• Kent Nishimura / The Denver Post

    In a world of high temps and tempers, and chock full o' guns, even a swimming pool can be scary.

  • Kent Nishimura / The Denver Post




A few weekends ago, my friends were hanging out at their neighborhood pool when a man arrived at the locked gate and asked the people sitting closest to open it for him.

“We can’t,” they replied. “We don’t have the key.”

This is one of those countless local pools where only residents are supposed to have access, so if you wanna swim and don’t have a key, you gotta sneak in. Unlike most of the pools around here, if you wanna leave, you also need a key, which is dumb and dangerous.

The man didn’t like their response, hurling insults at them and then to everyone in the water as he stormed off towards his truck.

At this point in my friends’ story, I was busy thinking about how bullshit it is to lock up a pool when it’s 98 degrees out, and how the world would be better if everyone could swim when it’s this damn hot. And then I started wondering what temperature most murders are committed at, because I read somewhere at some time there’s a temperature where people tend to get angry and it’s not so hot they’ve lost their will to move.

Anyhow, the next thing that happens is the angry, not-swimming guy arrives at his truck and instead of taking off, he begins rummaging through it, opening doors and digging around trying to find something.

And now everyone’s nervous, and my friends say they looked at each other and swam around the corner out of his view because suddenly it’d occurred to them he might be fishing around for a gun.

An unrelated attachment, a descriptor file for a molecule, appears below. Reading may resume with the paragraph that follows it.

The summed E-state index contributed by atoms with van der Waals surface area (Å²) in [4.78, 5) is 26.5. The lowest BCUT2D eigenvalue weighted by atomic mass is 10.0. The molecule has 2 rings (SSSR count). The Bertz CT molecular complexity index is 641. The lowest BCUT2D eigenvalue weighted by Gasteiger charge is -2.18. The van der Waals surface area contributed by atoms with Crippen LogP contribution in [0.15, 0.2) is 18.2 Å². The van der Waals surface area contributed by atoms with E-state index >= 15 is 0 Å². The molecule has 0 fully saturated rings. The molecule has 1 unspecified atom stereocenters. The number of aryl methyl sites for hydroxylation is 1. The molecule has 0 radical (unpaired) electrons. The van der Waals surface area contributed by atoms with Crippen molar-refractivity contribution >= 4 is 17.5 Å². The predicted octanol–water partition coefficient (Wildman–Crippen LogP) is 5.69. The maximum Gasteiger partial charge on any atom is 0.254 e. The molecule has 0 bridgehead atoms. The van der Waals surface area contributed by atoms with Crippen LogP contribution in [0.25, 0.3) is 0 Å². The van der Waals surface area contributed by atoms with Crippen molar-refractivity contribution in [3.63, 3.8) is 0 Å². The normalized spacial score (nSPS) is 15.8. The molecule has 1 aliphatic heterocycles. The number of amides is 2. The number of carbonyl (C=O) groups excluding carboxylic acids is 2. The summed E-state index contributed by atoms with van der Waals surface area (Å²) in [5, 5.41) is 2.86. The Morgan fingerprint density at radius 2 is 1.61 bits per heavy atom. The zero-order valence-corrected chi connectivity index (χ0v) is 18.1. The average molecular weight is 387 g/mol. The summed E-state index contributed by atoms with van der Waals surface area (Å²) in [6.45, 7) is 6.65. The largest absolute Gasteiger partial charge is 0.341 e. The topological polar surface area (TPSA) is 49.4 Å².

And that sucks.

I remember being in bars during college and worrying about a fist fight when too much alcohol and machismo was flying around the room. I remember being scared out of my gourd to walk home at night through downtown after Susanna Chase was beaten so badly they couldn’t tell if she was a man or a woman. But those weren’t unreasonable fears because that kind of shit can and does happen. Women get attacked at night. Fights break out. It happens, it happens here, and it happens often enough that making changes to how and where one conducts oneself makes reasonable sense.

But now the prevalence of mass shootings has grown so great, a new question of how and where one conducts oneself is before us. Ever since I heard my friends’ story, I’ve been wondering how this new fear should be managed. Should we stop being in public spaces? Should we consider every angry stranger a threat?

It makes me sad to think of what we’ll lose if we hide inside all the time. How will we meet new people and have adventures and breathe in the unknown with relish if we’re frozen with fear?

And how will it change the people who have a fit of anger, on a hot day, when it feels like nobody will just hook a brother up with some pool time, taking in the faces of fear looking back at them? How does feeling feared and rejected change a person?

And what if he was just looking for his pool key?

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